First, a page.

Dominique Gummelt, PhD by Dominique Gummelt, PhD
on

Come on! You can do it! These are familiar words to health and fitness professionals, as we consistently attempt to motivate our clients. It often seems to work, particularly when we are right there, standing next to her or working out with him. 

But what REALLY motivates our clients to exercise when they are not with us? Do we hope that our inspiring, strong voices ring in their ears when we are not with them? Do we assume that our passion for fitness can transfer onto our clients so they will love fitness and exercise as much as we do? These are key questions often overlooked or not explored deeply enough. 

And yet we wonder why so many of our clients do not return to class after three weeks, or why our once-enthusiastic client decides to not continue with personal training after the initial six-session introductory special. Understanding the deeper elements related to human motivation could transform how we approach our clients and design successful fitness programming. It will also inform how we purposefully interact with our clients to help them develop intrinsic motivation for exercise for greater long-term adherence. 

The comprehensive theory of human motivation, Self-Determination Theory (SDT), developed by Edward Deci and Richard Ryan (1985), suggests that intrinsic motivation, the most internalized form of motivation, is dependent on the fulfillment of three basic human needs: autonomy, competence and relatedness. If these needs are indeed fulfilled, self-determination to engage in a particular behavior is much more likely. 

To illustrate more clearly the internalization process of motivation, Deci and Ryan (2000) developed the Self-Determination Continuum, which nicely showcases three main types of motivation: amotivation, extrinsic motivation and intrinsic motivation. 

Motivation

Amotivation refers to the complete absence of motivation for a particular behavior. Extrinsic motivation contains four subcategories, which, from left to right, increase in internalization of motivation. External regulators include rewards, such as money, prizes or perhaps status like winning a competition. Avoiding penalty or applying external force to complete a certain behavior are also considered external regulators. Doing a particular behavior because of guilt or wanting the approval of others drives introjected regulation and is slightly more internalized than external regulation. Someone who experiences identified regulation may participate in a behavior because it may be beneficial in achieving an important goal; however, the activity may still not be enjoyable to this individual.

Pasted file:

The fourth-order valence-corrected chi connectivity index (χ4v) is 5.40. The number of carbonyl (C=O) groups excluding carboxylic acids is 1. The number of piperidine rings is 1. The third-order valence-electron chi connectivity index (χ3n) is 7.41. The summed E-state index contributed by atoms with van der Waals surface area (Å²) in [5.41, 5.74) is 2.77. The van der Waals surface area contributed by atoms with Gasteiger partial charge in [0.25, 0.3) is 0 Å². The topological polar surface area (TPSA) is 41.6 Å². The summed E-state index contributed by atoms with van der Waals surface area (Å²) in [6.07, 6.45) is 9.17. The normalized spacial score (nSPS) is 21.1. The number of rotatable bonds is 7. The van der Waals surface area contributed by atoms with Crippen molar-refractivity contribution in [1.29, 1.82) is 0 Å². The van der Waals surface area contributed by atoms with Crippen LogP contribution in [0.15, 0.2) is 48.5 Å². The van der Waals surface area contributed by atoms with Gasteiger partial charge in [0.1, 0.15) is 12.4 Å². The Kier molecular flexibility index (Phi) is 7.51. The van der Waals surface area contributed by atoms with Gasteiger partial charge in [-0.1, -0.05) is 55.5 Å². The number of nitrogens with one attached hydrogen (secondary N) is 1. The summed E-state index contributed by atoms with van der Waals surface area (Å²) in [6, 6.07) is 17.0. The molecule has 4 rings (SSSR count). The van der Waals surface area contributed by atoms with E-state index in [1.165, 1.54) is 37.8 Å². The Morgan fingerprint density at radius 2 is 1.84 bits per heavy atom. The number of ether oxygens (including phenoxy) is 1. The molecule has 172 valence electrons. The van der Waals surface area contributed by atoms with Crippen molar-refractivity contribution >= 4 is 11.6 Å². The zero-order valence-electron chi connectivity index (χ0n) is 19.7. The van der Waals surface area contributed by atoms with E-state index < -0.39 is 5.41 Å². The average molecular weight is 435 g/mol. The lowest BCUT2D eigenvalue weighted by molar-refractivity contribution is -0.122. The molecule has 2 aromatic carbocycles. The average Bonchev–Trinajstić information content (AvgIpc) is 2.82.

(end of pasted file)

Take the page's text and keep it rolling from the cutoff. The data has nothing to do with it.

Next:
The most internalized form of extrinsic motivation is integrated regulation. Here, the individual experiences an agreement between personal values or beliefs and the behavior. For example, one may see that exercise is beneficial for his or her overall health and because this individual values health, engaging in exercise is agreeable, even if it is not enjoyable. 

At the very right of the continuum is intrinsic motivation. Someone who is intrinsically motivated does not really need encouragement because the activity itself is enjoyable. Typically, this individual’s needs for autonomy, competence and relatedness are satisfied here. This client may simply need you as a means for learning new skills, continued relatedness and challenge. 

Here are three practical tips for how you can translate this knowledge about human motivation into practice in the context of exercise to foster greater long-term adherence for your clients:

1. Conduct an honest self-evaluation of how you deal with the motivation for exercise with your clients. Do you assume that they are intrinsically motivated? Do you know what motivates your clients? Have you thought about human motivation before? What methods do you use to motivate your clients? Which methods have actually worked?

2. Consider integrating motivational assessment tools during your initial screening and testing process with your clients, such as the Exercise Motivations Inventory (EMI-2) or the Behavioral Regulation in Exercise Questionnaire (BREQ-2).

3. Develop a specific plan, based on the assessment, to assist with the internalization process of motivation for exercise for each client along with your exercise/fitness plan. How can you increase and enhance your client’s autonomy, competence and relatedness in the context of exercise and physical activity? How can you increase the agreement between personal values and beliefs and exercise? Are your methods of external regulators hindering or halting your client from internalizing motivation for exercise? 

Take your fitness practices to a deeper, more effective level by integrating theoretical and practical concepts of human motivation related to exercise behavior change as you start the New Year 2015. Come on! You can do it!

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